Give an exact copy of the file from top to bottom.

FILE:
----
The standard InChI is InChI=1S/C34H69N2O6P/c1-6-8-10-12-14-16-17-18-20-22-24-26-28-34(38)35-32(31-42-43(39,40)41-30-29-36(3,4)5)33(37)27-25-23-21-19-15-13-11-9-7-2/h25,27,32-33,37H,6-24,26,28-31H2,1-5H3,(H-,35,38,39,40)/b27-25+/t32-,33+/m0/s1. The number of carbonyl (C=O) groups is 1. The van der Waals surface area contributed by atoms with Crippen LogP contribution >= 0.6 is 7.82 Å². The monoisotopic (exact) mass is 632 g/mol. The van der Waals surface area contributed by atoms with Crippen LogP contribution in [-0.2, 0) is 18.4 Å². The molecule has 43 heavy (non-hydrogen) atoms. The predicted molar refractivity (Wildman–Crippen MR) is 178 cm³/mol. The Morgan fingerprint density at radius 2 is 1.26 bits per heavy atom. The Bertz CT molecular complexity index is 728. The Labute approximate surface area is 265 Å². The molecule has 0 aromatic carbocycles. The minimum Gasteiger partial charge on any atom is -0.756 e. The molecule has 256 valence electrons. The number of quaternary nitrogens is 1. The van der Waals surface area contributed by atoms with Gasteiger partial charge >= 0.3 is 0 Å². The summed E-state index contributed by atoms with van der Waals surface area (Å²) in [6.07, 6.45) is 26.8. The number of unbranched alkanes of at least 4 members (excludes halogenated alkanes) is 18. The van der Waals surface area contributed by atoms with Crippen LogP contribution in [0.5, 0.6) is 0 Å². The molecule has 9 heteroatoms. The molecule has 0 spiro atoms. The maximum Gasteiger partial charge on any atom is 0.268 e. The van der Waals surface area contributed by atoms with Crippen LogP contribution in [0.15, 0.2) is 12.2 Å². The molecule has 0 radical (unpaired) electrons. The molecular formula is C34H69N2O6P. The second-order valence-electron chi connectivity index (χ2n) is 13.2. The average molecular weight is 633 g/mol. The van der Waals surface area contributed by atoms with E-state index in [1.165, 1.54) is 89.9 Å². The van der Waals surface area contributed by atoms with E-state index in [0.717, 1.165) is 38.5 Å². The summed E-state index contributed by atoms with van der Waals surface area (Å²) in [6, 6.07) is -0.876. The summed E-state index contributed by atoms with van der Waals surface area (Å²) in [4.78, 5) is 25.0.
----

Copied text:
The standard InChI is InChI=1S/C34H69N2O6P/c1-6-8-10-12-14-16-17-18-20-22-24-26-28-34(38)35-32(31-42-43(39,40)41-30-29-36(3,4)5)33(37)27-25-23-21-19-15-13-11-9-7-2/h25,27,32-33,37H,6-24,26,28-31H2,1-5H3,(H-,35,38,39,40)/b27-25+/t32-,33+/m0/s1. The number of carbonyl (C=O) groups is 1. The van der Waals surface area contributed by atoms with Crippen LogP contribution >= 0.6 is 7.82 Å². The monoisotopic (exact) mass is 632 g/mol. The van der Waals surface area contributed by atoms with Crippen LogP contribution in [-0.2, 0) is 18.4 Å². The molecule has 43 heavy (non-hydrogen) atoms. The predicted molar refractivity (Wildman–Crippen MR) is 178 cm³/mol. The Morgan fingerprint density at radius 2 is 1.26 bits per heavy atom. The Bertz CT molecular complexity index is 728. The Labute approximate surface area is 265 Å². The molecule has 0 aromatic carbocycles. The minimum Gasteiger partial charge on any atom is -0.756 e. The molecule has 256 valence electrons. The number of quaternary nitrogens is 1. The van der Waals surface area contributed by atoms with Gasteiger partial charge >= 0.3 is 0 Å². The summed E-state index contributed by atoms with van der Waals surface area (Å²) in [6.07, 6.45) is 26.8. The number of unbranched alkanes of at least 4 members (excludes halogenated alkanes) is 18. The van der Waals surface area contributed by atoms with Crippen LogP contribution in [0.5, 0.6) is 0 Å². The molecule has 9 heteroatoms. The molecule has 0 spiro atoms. The maximum Gasteiger partial charge on any atom is 0.268 e. The van der Waals surface area contributed by atoms with Crippen LogP contribution in [0.15, 0.2) is 12.2 Å². The molecule has 0 radical (unpaired) electrons. The molecular formula is C34H69N2O6P. The second-order valence-electron chi connectivity index (χ2n) is 13.2. The average molecular weight is 633 g/mol. The van der Waals surface area contributed by atoms with E-state index in [1.165, 1.54) is 89.9 Å². The van der Waals surface area contributed by atoms with E-state index in [0.717, 1.165) is 38.5 Å². The summed E-state index contributed by atoms with van der Waals surface area (Å²) in [6, 6.07) is -0.876. The summed E-state index contributed by atoms with van der Waals surface area (Å²) in [4.78, 5) is 25.0.